carved stone

Poetry in Stone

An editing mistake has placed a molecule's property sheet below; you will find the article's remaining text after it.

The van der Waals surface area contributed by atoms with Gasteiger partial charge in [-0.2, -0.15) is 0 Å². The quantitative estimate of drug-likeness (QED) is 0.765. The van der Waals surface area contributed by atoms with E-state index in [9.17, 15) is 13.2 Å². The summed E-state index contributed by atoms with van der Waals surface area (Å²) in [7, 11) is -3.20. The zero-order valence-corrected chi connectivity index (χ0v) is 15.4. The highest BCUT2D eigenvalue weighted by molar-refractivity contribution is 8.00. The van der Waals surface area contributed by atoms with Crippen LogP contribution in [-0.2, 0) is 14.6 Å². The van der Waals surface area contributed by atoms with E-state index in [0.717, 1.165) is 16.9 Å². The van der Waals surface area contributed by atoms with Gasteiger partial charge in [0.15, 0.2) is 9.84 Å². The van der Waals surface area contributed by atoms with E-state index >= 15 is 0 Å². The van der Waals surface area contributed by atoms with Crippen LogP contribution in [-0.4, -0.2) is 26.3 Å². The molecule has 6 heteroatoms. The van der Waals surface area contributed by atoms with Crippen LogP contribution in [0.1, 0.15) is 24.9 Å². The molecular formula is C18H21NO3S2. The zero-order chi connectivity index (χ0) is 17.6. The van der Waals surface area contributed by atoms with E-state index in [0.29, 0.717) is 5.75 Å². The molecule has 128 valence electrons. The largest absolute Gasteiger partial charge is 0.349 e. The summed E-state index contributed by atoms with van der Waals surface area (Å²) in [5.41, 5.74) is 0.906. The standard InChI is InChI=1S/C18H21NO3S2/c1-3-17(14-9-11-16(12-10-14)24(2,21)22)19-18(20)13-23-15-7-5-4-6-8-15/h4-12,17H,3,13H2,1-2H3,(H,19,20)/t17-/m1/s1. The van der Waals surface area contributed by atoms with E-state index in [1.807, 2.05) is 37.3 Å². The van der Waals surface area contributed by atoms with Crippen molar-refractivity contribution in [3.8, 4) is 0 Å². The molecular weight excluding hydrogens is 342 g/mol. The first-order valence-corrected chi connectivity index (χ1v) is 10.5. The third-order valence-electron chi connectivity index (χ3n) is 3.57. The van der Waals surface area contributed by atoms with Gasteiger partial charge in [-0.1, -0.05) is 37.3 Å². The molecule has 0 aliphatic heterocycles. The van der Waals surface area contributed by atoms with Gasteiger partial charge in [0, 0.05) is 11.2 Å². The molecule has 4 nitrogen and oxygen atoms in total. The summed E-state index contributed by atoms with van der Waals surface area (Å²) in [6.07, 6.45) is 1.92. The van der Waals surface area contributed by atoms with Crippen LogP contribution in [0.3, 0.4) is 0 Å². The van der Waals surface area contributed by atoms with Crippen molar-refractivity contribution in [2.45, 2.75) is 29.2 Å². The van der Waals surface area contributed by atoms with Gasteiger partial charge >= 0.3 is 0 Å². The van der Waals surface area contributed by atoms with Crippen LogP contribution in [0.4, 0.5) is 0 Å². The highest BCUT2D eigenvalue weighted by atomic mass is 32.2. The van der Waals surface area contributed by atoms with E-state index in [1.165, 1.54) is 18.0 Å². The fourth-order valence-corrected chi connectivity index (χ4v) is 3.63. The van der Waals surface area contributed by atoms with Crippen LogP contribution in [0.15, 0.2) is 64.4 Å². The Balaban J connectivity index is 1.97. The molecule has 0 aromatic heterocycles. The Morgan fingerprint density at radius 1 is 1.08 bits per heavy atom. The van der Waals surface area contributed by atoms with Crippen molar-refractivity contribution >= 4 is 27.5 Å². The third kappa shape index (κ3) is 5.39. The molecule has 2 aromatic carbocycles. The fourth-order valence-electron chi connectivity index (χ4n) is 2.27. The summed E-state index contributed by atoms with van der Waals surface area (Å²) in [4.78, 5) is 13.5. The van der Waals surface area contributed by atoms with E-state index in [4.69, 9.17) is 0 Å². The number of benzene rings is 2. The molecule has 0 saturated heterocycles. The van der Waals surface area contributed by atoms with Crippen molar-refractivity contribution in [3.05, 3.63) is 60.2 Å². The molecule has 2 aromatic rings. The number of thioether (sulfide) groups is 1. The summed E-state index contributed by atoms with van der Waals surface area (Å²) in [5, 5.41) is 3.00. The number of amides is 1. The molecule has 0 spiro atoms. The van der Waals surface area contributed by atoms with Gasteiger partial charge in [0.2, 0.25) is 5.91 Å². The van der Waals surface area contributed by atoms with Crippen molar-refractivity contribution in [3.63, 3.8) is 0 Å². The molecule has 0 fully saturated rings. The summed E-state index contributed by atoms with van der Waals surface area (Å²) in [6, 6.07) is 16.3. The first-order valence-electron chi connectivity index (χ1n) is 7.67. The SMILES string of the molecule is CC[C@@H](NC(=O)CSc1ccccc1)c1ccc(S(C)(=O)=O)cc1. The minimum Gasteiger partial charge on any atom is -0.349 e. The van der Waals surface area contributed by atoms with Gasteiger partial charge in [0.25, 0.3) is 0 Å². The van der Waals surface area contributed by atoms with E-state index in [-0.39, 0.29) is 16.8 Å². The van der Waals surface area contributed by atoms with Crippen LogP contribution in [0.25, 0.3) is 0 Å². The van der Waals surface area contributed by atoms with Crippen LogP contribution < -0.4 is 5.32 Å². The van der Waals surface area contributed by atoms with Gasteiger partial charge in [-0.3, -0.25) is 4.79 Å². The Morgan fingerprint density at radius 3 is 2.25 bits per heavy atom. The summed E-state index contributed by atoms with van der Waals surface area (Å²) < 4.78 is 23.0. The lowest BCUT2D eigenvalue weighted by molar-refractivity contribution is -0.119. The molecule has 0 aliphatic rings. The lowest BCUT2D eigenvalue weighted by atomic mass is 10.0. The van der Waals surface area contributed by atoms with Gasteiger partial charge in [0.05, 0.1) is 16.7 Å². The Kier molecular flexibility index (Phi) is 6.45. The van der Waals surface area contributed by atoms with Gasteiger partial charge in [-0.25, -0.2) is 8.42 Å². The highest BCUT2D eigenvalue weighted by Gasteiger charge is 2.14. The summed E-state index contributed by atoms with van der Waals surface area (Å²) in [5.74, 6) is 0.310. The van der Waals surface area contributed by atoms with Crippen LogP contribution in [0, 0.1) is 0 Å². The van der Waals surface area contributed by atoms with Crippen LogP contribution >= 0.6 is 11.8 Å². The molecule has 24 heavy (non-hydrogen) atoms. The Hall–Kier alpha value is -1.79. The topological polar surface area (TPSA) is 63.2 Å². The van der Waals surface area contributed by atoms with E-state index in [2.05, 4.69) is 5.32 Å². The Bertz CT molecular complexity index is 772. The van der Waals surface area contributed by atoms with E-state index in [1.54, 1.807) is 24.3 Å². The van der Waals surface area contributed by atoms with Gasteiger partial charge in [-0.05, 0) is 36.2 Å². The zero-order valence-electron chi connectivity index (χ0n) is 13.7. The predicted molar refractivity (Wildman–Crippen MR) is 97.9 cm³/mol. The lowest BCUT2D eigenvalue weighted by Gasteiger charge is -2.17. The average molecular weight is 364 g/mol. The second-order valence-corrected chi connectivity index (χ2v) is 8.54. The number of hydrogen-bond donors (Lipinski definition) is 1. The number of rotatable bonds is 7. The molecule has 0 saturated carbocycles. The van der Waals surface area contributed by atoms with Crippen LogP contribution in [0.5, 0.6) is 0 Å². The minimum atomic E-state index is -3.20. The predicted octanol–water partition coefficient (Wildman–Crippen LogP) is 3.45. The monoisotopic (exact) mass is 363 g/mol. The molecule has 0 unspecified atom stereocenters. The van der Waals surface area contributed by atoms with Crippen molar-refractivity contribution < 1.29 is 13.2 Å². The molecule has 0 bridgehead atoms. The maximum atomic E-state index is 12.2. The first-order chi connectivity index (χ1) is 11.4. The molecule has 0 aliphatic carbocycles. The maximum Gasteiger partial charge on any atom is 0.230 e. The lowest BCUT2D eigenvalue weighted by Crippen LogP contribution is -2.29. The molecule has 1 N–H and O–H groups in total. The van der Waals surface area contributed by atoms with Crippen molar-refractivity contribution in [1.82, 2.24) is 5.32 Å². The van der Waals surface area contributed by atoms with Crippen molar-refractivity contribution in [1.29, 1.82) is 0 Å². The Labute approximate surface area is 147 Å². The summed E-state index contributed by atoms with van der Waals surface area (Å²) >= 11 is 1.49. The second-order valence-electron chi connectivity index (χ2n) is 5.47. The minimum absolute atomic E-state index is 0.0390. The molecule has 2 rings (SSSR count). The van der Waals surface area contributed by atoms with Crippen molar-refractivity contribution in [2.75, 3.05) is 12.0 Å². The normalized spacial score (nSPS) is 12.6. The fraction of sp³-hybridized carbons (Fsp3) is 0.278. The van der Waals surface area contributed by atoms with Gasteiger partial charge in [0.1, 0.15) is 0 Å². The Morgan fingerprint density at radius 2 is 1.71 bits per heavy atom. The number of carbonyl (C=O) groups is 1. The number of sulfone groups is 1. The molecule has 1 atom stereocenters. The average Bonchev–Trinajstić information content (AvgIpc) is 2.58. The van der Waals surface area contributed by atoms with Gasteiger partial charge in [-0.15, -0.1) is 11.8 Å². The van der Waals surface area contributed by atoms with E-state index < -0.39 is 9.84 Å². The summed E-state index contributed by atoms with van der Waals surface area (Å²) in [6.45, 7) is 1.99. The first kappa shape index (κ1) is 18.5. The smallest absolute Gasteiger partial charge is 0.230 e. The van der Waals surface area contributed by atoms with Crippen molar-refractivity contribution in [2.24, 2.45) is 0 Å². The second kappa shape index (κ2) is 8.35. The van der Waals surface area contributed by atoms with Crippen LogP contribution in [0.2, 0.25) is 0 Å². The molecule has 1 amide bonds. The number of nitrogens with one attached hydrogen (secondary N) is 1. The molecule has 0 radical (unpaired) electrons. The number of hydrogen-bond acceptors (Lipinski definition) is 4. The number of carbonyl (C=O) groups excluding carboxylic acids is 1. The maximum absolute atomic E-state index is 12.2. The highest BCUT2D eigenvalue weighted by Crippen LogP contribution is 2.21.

The avant-garde composer John Cage once said, “Art exists to make us aware of the very life we’re living.”  I’ve always loved that statement because, as someone working to create works of art, the experiences of my own life have naturally been transferred into the way I’ve chosen to express myself – and, I hope, have enabled me to succeed in bringing other people to an awareness of experiences in their own lives.   For me, water is the key in these transferences:  Even though I’m probably more often described as a sculptor of natural stone rather than as a watershaper, the dialogues I have with the materials I use and with those who observe the outcomes have always begun with the way I work with water. I grew up in the Midwest on the banks of the Mississippi.  As a child, I lingered on the untamed shores of the creeks, streams and rivers that laced across an otherwise developed and thoroughly mechanized landscape.  I would read or draw, stroll idly along a stream, or spend hours building a raft or dam.  This was well before I’d begun to think about my relationship with water in any sort of artistic way, but there’s no question that those experiences remain at the heart of my passion for working within this